Achalasia

Overview
  • Achalasia refers to a functional obstruction of the esophagus resulting from failure of the Lower Esophageal Sphincter (LES) to relax appropriately as well as reduced peristalsis of the lower esophageal muscularis propria. Achalasia may arise from an underlying abnormality of the esophagus, referred to as "Primary Achalasia", or may be secondary to another defined disease process in which case it is referred to as "Secondary Achalasia".
Pathogenesis
  • Primary Achalasia:
    • Primary achalasia is thought to be due to loss of inhibitory neural innervation of the lower esophageal muscularis propria and LES. This results in increased resting tone and reduced dilation of the LES upon swallowing as well as reduced peristalsis of the lower esophagus.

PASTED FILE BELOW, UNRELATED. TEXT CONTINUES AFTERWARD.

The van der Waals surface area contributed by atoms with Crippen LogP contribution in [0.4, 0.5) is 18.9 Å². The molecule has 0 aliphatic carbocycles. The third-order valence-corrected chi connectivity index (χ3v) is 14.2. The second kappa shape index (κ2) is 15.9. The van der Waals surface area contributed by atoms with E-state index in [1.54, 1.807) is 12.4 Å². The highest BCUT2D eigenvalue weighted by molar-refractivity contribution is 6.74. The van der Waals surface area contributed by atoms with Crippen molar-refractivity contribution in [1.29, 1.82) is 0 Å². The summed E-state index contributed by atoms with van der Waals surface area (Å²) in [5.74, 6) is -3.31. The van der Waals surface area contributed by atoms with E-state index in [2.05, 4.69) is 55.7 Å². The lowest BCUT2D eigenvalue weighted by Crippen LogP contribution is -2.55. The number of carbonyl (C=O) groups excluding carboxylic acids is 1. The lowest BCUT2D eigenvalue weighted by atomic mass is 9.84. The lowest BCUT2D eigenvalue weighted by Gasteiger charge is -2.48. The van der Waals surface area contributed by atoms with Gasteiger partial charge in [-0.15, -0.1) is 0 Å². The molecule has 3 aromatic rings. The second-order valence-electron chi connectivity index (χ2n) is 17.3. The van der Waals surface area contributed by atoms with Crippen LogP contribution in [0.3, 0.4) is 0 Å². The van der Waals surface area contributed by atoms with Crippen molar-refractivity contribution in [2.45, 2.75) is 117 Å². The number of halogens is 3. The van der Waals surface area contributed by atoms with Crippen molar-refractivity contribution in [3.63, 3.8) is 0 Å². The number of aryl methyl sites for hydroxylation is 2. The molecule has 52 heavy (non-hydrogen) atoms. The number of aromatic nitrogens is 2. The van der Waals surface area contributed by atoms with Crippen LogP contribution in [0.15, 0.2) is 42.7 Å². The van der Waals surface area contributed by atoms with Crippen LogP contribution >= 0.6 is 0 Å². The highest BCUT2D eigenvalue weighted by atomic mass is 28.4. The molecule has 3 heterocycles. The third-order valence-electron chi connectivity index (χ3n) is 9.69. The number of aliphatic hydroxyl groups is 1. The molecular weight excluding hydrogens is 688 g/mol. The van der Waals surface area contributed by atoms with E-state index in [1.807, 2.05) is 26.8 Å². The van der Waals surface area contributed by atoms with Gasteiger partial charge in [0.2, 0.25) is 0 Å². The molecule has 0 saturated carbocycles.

• Secondary Achalasia:
    • A number of diseases processes can result in secondary achalasia; however, infiltration of the lower esophagus with cancer cells such as those of gastric carcinoma can be a cause along with infection with Trypanosoma cruzi.
Clinical Consequences
  • Achalasia results in progressive esophageal dilation just above the LES. Food and fluids are often retained in the dilating esophagus and may result in food regurgitation and aspiration, especially nocturnally. Patients may display symptomatic chest pain and the course of the disease is often characterized by progressive dysphagia and weight loss. However, the most serious consequence of retained material is chronic esophagitis of the esophageal mucosa which increases the risk of esophageal carcinoma.